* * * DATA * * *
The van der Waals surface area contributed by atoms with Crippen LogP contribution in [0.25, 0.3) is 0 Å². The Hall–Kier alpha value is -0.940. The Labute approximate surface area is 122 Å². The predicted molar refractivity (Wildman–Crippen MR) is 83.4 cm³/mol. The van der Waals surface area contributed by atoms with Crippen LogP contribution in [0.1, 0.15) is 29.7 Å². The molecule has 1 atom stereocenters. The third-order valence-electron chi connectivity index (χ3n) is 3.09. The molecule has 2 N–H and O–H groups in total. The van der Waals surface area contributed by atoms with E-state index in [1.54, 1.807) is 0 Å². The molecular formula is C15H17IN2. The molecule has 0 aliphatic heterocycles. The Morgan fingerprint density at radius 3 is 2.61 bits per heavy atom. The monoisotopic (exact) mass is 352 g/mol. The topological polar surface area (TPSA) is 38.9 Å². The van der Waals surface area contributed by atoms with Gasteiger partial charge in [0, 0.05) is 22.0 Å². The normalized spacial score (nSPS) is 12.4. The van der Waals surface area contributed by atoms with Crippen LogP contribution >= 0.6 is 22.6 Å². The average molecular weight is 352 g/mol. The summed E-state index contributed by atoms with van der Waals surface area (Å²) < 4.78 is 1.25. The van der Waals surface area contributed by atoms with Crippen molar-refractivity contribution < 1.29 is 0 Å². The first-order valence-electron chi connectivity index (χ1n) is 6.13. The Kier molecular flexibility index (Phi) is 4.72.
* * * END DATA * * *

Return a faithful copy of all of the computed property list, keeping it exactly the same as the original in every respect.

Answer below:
The van der Waals surface area contributed by atoms with Crippen LogP contribution in [0.25, 0.3) is 0 Å². The Hall–Kier alpha value is -0.940. The Labute approximate surface area is 122 Å². The predicted molar refractivity (Wildman–Crippen MR) is 83.4 cm³/mol. The van der Waals surface area contributed by atoms with Crippen LogP contribution in [0.1, 0.15) is 29.7 Å². The molecule has 1 atom stereocenters. The third-order valence-electron chi connectivity index (χ3n) is 3.09. The molecule has 2 N–H and O–H groups in total. The van der Waals surface area contributed by atoms with E-state index in [1.54, 1.807) is 0 Å². The molecular formula is C15H17IN2. The molecule has 0 aliphatic heterocycles. The Morgan fingerprint density at radius 3 is 2.61 bits per heavy atom. The monoisotopic (exact) mass is 352 g/mol. The topological polar surface area (TPSA) is 38.9 Å². The van der Waals surface area contributed by atoms with Gasteiger partial charge in [0, 0.05) is 22.0 Å². The normalized spacial score (nSPS) is 12.4. The van der Waals surface area contributed by atoms with Crippen LogP contribution >= 0.6 is 22.6 Å². The average molecular weight is 352 g/mol. The summed E-state index contributed by atoms with van der Waals surface area (Å²) < 4.78 is 1.25. The van der Waals surface area contributed by atoms with Crippen molar-refractivity contribution < 1.29 is 0 Å². The first-order valence-electron chi connectivity index (χ1n) is 6.13. The Kier molecular flexibility index (Phi) is 4.72.